This is a list I have been struggling to put together for months now, constantly adding and removing names, wondering whether the actress did justice to the role, whether the role gave the actress enough scope, and whether anyone looking at this list would call it a curation of cliched choices.
That is exactly what I do not want this list to be, wich is why I have tried really hard to omit the obvious names. Hence, Ganga from Manichitrathazhu, Maya Vinodini from Ente Suryaputhrikku, Ammukutty from Aalkoottathil thaniye, and Kuttyedathi are missing even though they certainly deserve to belong. (Here‘s another list I found that has some of the most popular names).
Played by the indomitable Urvashi, this is one of my all-time favourite characters. A little manipulative, a little naive, greedy for life’s little luxuries, yet unthinking of the price she would have to pay for it all… Haven’t we all encountered a Kanchana, or at least a version of her, somewhere in life?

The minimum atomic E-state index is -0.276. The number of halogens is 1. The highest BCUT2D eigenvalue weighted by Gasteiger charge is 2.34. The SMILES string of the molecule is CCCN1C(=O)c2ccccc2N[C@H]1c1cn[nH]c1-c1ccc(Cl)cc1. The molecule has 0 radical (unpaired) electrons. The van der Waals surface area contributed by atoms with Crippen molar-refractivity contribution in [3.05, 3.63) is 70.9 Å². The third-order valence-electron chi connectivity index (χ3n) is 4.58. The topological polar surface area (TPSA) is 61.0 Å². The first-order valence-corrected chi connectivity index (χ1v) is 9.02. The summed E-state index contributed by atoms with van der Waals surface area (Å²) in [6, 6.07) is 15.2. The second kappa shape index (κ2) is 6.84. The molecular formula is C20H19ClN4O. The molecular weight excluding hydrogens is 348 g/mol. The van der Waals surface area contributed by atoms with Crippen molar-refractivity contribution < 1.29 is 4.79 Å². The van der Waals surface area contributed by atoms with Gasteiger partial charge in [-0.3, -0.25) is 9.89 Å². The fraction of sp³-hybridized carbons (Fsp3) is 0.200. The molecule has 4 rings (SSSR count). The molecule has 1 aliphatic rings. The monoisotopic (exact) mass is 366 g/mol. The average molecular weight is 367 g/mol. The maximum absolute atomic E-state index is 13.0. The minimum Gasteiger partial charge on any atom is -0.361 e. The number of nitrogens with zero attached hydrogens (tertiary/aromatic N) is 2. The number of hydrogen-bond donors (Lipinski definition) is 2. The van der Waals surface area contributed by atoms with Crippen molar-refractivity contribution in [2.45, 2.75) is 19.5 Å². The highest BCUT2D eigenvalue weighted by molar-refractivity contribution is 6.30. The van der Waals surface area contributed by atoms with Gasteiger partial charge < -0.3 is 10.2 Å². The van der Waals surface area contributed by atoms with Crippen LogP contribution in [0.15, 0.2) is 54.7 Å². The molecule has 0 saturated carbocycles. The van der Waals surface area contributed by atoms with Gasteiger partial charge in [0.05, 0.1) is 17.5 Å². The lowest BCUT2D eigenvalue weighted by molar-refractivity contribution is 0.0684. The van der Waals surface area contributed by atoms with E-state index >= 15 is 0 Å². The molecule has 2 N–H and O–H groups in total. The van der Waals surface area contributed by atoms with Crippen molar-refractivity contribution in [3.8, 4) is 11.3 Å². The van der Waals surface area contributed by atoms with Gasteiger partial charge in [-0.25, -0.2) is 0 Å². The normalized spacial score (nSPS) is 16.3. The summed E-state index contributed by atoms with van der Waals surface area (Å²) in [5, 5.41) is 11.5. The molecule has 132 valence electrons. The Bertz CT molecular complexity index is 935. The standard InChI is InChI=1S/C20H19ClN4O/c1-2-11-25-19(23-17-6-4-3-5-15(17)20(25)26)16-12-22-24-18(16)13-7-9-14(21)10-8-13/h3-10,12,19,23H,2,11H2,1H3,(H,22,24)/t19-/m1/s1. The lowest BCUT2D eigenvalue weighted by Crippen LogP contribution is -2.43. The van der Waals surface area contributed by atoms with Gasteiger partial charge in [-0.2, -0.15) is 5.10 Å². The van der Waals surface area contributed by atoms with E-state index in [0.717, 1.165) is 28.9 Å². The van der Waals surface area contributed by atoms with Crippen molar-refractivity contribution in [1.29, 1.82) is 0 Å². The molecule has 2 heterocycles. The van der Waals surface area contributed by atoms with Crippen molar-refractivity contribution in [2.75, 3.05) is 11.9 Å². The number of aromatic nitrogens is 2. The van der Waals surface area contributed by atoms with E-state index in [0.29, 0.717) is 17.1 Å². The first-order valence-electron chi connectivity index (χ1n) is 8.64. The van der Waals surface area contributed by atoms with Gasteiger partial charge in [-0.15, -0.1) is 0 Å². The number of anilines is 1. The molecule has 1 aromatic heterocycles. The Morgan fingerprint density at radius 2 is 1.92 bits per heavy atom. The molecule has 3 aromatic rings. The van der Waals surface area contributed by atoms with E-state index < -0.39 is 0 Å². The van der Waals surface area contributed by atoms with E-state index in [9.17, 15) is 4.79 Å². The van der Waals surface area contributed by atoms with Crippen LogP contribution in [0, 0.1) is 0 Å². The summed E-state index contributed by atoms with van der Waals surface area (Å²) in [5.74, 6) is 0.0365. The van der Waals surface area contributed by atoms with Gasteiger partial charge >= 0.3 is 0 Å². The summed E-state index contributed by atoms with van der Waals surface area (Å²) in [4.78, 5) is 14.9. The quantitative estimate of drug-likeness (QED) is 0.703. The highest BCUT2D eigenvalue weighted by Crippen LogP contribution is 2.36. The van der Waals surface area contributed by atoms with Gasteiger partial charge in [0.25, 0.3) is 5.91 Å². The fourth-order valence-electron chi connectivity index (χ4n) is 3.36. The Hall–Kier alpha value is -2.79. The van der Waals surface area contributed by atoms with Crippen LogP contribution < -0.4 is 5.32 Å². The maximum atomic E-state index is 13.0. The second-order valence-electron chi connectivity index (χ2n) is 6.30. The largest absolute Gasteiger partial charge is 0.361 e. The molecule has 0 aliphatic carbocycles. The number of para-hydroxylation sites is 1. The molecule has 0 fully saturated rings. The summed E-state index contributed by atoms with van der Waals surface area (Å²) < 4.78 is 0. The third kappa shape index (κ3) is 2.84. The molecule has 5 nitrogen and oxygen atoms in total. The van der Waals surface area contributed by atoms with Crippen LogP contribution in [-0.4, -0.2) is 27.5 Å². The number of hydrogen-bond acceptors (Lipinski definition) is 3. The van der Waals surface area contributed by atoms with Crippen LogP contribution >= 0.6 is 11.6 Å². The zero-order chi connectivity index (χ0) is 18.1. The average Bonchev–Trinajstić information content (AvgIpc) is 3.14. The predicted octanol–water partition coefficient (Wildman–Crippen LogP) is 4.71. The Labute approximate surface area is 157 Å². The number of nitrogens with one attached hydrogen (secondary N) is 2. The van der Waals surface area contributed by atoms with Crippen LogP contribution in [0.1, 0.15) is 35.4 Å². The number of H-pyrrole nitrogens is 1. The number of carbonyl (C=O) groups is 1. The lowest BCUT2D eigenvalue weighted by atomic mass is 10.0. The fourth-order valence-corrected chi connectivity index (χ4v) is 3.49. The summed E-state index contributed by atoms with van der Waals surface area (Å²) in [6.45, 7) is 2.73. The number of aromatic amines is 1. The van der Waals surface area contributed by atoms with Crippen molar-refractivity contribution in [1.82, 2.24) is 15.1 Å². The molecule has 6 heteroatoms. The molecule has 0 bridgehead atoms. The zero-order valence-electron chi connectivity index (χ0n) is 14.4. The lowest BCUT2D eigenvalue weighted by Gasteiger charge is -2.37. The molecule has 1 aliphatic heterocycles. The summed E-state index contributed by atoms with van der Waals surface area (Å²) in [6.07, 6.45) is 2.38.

To me, the song Mayaponmane perfectly brings out her delightful, thoughtfully sketched character.
Pooja [Om Shanti Oshana]
Writers: Midhun Manuel Thomas & Jude Anthany Joseph
The bubbly, yet vulnerable Pooja is a character that must surely have been written with Nazriya in mind, and indeed, she pulls off this role with ease and elan.
What I love most about Pooja is the fact that she has spunk. She decides what she wants and goes all out to get it. She has opinions and no qualms about voicing them. She is unpretentious and funny. Moreover, she is not slotted into a category or oversexed into a tomboy or worse, a girly girl.